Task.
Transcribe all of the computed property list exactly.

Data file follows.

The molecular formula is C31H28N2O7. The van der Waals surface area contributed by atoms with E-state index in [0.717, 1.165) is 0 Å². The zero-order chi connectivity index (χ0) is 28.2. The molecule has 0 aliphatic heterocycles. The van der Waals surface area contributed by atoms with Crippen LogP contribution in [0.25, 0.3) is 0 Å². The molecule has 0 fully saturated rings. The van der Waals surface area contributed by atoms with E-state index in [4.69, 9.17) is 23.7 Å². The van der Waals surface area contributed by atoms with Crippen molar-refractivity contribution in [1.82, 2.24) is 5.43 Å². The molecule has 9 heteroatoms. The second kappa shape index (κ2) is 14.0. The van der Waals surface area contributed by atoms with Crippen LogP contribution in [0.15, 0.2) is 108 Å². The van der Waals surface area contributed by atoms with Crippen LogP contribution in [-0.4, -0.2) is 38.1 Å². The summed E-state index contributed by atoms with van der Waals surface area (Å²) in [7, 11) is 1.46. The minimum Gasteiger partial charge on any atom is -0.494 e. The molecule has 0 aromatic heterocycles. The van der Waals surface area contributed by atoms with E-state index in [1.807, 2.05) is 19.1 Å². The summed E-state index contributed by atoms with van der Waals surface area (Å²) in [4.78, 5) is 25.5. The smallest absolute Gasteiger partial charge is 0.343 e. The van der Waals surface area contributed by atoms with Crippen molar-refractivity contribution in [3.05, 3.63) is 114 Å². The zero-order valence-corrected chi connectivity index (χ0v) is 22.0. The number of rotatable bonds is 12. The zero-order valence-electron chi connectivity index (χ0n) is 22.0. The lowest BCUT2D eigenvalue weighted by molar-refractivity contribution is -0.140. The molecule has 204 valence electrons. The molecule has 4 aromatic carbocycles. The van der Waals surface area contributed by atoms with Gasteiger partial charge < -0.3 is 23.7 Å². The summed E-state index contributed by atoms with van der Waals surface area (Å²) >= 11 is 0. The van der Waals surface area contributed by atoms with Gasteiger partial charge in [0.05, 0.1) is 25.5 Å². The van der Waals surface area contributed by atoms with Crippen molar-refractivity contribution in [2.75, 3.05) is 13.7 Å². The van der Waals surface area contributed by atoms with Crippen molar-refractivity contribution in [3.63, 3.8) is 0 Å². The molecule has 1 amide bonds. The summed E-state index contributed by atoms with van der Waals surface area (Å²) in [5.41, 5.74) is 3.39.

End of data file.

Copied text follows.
The molecular formula is C31H28N2O7. The van der Waals surface area contributed by atoms with E-state index in [0.717, 1.165) is 0 Å². The zero-order chi connectivity index (χ0) is 28.2. The molecule has 0 aliphatic heterocycles. The van der Waals surface area contributed by atoms with Crippen LogP contribution in [0.25, 0.3) is 0 Å². The molecule has 0 fully saturated rings. The van der Waals surface area contributed by atoms with E-state index in [4.69, 9.17) is 23.7 Å². The van der Waals surface area contributed by atoms with Crippen molar-refractivity contribution in [1.82, 2.24) is 5.43 Å². The molecule has 9 heteroatoms. The second kappa shape index (κ2) is 14.0. The van der Waals surface area contributed by atoms with Crippen LogP contribution in [0.15, 0.2) is 108 Å². The van der Waals surface area contributed by atoms with Crippen LogP contribution in [-0.4, -0.2) is 38.1 Å². The summed E-state index contributed by atoms with van der Waals surface area (Å²) in [7, 11) is 1.46. The minimum Gasteiger partial charge on any atom is -0.494 e. The molecule has 0 aromatic heterocycles. The van der Waals surface area contributed by atoms with E-state index in [1.807, 2.05) is 19.1 Å². The summed E-state index contributed by atoms with van der Waals surface area (Å²) in [4.78, 5) is 25.5. The smallest absolute Gasteiger partial charge is 0.343 e. The van der Waals surface area contributed by atoms with Crippen molar-refractivity contribution in [3.05, 3.63) is 114 Å². The zero-order valence-corrected chi connectivity index (χ0v) is 22.0. The number of rotatable bonds is 12. The zero-order valence-electron chi connectivity index (χ0n) is 22.0. The lowest BCUT2D eigenvalue weighted by molar-refractivity contribution is -0.140. The molecule has 204 valence electrons. The molecule has 4 aromatic carbocycles. The van der Waals surface area contributed by atoms with Gasteiger partial charge < -0.3 is 23.7 Å². The summed E-state index contributed by atoms with van der Waals surface area (Å²) >= 11 is 0. The van der Waals surface area contributed by atoms with Gasteiger partial charge in [0.05, 0.1) is 25.5 Å². The van der Waals surface area contributed by atoms with Crippen molar-refractivity contribution in [2.75, 3.05) is 13.7 Å². The van der Waals surface area contributed by atoms with Crippen molar-refractivity contribution in [3.63, 3.8) is 0 Å². The molecule has 1 amide bonds. The summed E-state index contributed by atoms with van der Waals surface area (Å²) in [5.41, 5.74) is 3.39.